Installing and Configuring the ODBC Driver for macOS

Similar to Windows, macOS utilizes named data sources (DSNs) for connecting ODBC-based client applications to Snowflake.

In this Topic:


Operating System

For a list of the operating systems supported by Snowflake clients, see Operating System Support.


The Snowflake ODBC driver for Mac requires iODBC, which is available for download from:

To install iODBC:

  1. After downloading iODBC, double-click on the downloaded .dmg file.

  2. Double-click on the installer file, iODBC-SDK.pkg, and follow the prompts.


iODBC provides a GUI administrator tool for configuring drivers and DSNs; however, this tool has not been tested for use with Snowflake and, therefore, should not be used to create or manage DSNs. Use ODBC Manager instead.

Step 1: Install the ODBC Driver

To install the Snowflake ODBC driver for macOS:

  1. If you haven’t already downloaded the driver, download it now. For details, see Downloading the ODBC Driver.

  2. Double-click on the downloaded .dmg file, snowflake_odbc_mac-<version>.dmg.

  3. Double-click on the installer file, snowflakeODBC_<version>.pkg, and follow the prompts.

    You will likely be prompted for the administrator/sudo password for the machine on which you are installing the driver.

If you choose the default directory when prompted, the installer installs the ODBC driver files in the following directories:



Step 2: Configure the ODBC Driver

To configure the ODBC driver for macOS, create one or more data source (DSNs), which are stored in the following files, depending on the type of DSN you create:

  • User DSNs: ~/Library/ODBC/odbc.ini

  • System DSNs: /Library/ODBC/odbc.ini

To create a DSN, either use ODBC Manager or edit the appropriate odbc.ini file.

Creating a DSN Using ODBC Manager

To create a DSN in ODBC Manager:

  1. Start ODBC Manager.

  2. Click on User DSN or System DSN.

  3. Click the Add button.

  4. Select the driver to use (Snowflake) and click OK.

  5. Enter the name of the DSN and optionally a description.

  6. Create a Keyword/Value pair for each DSN parameter:

    1. Click Add to create a Keyword/Value pair.

    2. Select Keyword and replace it with the parameter name.

    3. Select Value and replace it with the value for the parameter.

    Repeat this process for each parameter. For details about the parameters that can be set for each DSN, see ODBC Configuration and Connection Parameters.

  7. Click OK to create the DSN.

If you are creating the first user or system DSN for the ODBC driver, ODBC Manager creates the odbc.ini file in the corresponding directory for the type of DSN you are creating. If you are creating additional DSNs, ODBC Manager adds entries for each DSN to the existing odbc.ini file.

Creating a DSN by Adding an Entry in the odbc.ini File

If a user or system DSN has already been created for the driver, add the new entry to the odbc.ini file that already exists in the corresponding directory for the type of DSN you are creating. If you are creating the first DSN for the driver, you must manually create the odbc.ini file and add the entry to the file.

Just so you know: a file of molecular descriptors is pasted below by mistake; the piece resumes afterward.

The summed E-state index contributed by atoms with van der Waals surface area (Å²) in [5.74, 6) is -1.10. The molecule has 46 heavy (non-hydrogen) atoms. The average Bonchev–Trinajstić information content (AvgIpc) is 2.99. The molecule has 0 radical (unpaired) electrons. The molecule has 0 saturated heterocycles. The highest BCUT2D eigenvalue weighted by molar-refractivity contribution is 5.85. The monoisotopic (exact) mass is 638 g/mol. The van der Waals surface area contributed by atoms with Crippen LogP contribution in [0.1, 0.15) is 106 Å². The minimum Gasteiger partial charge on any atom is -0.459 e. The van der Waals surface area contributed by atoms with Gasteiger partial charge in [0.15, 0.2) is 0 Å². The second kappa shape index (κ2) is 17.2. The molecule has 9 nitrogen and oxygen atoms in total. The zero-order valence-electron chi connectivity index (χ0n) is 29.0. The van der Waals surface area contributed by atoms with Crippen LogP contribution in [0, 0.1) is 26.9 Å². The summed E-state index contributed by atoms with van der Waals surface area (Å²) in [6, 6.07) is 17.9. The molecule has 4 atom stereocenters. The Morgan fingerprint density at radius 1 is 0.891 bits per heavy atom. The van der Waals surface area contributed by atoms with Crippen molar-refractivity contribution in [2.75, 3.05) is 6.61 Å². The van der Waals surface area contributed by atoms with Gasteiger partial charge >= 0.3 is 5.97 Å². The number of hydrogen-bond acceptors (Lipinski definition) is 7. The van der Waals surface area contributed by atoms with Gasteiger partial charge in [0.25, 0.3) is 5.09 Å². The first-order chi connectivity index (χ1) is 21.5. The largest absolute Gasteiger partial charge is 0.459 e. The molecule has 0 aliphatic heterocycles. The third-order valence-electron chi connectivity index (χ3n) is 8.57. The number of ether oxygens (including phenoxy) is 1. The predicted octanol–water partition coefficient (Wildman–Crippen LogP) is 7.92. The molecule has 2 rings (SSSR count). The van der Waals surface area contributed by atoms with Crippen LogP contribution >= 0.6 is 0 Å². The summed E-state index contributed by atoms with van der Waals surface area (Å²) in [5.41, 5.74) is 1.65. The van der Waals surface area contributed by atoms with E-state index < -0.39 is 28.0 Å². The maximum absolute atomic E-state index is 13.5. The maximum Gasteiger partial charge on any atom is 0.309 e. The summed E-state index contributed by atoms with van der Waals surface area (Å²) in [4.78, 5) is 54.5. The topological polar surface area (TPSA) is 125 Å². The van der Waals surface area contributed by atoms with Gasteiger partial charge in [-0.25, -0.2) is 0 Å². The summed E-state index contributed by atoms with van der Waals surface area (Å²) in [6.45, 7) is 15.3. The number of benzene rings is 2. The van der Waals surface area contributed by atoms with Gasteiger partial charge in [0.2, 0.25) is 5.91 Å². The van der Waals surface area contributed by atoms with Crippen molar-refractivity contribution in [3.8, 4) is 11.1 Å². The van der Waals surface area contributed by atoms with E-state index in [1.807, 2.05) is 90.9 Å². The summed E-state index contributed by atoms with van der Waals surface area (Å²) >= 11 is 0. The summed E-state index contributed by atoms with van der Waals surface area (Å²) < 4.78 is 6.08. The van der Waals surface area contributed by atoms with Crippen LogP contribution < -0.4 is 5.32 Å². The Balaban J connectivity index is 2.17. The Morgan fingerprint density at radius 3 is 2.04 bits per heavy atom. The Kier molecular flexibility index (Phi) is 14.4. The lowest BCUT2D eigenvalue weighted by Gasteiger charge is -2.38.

For each DSN, specify:

  • DSN name and driver name (Snowflake), in the form of <dsn_name> = <driver_name>.

  • Directory path and name of the driver file, in the form of Driver = /opt/snowflake/snowflakeodbc/lib/universal/libSnowflake.dylib.

  • Connection parameters, such as server and uid (user login name). Any connection parameters you add to the DSN do not need to be specified in the ODBC connect string.

  • Any additional parameters, such as default role, database, and warehouse.

Parameters are specified in the form of <parameter_name> = <value>. For details about the parameters that can be set for each DSN, see ODBC Configuration and Connection Parameters.

The following example illustrates an odbc.ini file containing two drivers, testodbc1 for account xy12345 (located in the AWS US West region) and testodbc2 for account yz23456 (located in the AWS US East region):

[ODBC Data Sources]
testodbc1 = Snowflake
testodbc2 = Snowflake

Driver      = /opt/snowflake/snowflakeodbc/lib/universal/libSnowflake.dylib
Description =
uid         = peter
server      =
role        = sysadmin

Driver      = /opt/snowflake/snowflakeodbc/lib/universal/libSnowflake.dylib
Description =
uid         = mary
server      =
role        = analyst
database    = sales
warehouse   = analysis

Note the following:

  • Both testodbc1 and testodbc2 have default roles.

  • testodbc2 also has a default database and warehouse.

Step 3: Test the ODBC Driver

You can use the iodbctest command line utility provided with iODBC to test the DSNs you create.

When prompted for the ODBC connect string, enter the required connection parameters (DSN name, server, user login name, and password), as well as any other parameters that you would like to enter as part of the connect string. The connect string takes parameters in the form of <parameter_name>=<value>, e.g. dsn=testodbc2, with each parameter separated by a semi-colon (;) and no blank spaces. For the list of supported parameters, see ODBC Configuration and Connection Parameters.


If you set the server and user login name in the DSN, the only required parameters in the connect string are the DSN name and user password.

For example:

$ iodbctest

iODBC Demonstration program
This program shows an interactive SQL processor
Driver Manager: 03.52.0607.1008

Enter ODBC connect string (? shows list): dsn=testodbc2;pwd=<password>

Dec 14 20:16:08 INFO  1299 SFConnection::connect: Tracing level: 4

Driver: 2.12.36 (Snowflake - Latest version supported by Snowflake: 2.12.38)